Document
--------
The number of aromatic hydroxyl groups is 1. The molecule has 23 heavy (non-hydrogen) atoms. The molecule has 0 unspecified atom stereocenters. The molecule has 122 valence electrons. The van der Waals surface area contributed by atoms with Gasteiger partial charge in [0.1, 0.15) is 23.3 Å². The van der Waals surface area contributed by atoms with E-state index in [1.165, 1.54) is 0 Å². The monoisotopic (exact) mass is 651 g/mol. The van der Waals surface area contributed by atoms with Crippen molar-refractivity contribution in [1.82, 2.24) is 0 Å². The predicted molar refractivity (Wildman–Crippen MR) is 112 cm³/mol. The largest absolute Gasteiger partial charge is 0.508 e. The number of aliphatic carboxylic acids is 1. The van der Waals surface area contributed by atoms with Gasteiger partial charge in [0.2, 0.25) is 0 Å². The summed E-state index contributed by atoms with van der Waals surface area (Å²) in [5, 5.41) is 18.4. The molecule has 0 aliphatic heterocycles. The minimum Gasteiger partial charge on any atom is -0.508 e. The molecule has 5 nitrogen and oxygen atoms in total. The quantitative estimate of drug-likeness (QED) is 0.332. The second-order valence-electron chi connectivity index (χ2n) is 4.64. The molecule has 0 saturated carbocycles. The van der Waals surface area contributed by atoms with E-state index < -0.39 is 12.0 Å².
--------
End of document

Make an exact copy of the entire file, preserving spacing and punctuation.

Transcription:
The number of aromatic hydroxyl groups is 1. The molecule has 23 heavy (non-hydrogen) atoms. The molecule has 0 unspecified atom stereocenters. The molecule has 122 valence electrons. The van der Waals surface area contributed by atoms with Gasteiger partial charge in [0.1, 0.15) is 23.3 Å². The van der Waals surface area contributed by atoms with E-state index in [1.165, 1.54) is 0 Å². The monoisotopic (exact) mass is 651 g/mol. The van der Waals surface area contributed by atoms with Crippen molar-refractivity contribution in [1.82, 2.24) is 0 Å². The predicted molar refractivity (Wildman–Crippen MR) is 112 cm³/mol. The largest absolute Gasteiger partial charge is 0.508 e. The number of aliphatic carboxylic acids is 1. The van der Waals surface area contributed by atoms with Gasteiger partial charge in [0.2, 0.25) is 0 Å². The summed E-state index contributed by atoms with van der Waals surface area (Å²) in [5, 5.41) is 18.4. The molecule has 0 aliphatic heterocycles. The minimum Gasteiger partial charge on any atom is -0.508 e. The molecule has 5 nitrogen and oxygen atoms in total. The quantitative estimate of drug-likeness (QED) is 0.332. The second-order valence-electron chi connectivity index (χ2n) is 4.64. The molecule has 0 saturated carbocycles. The van der Waals surface area contributed by atoms with E-state index < -0.39 is 12.0 Å².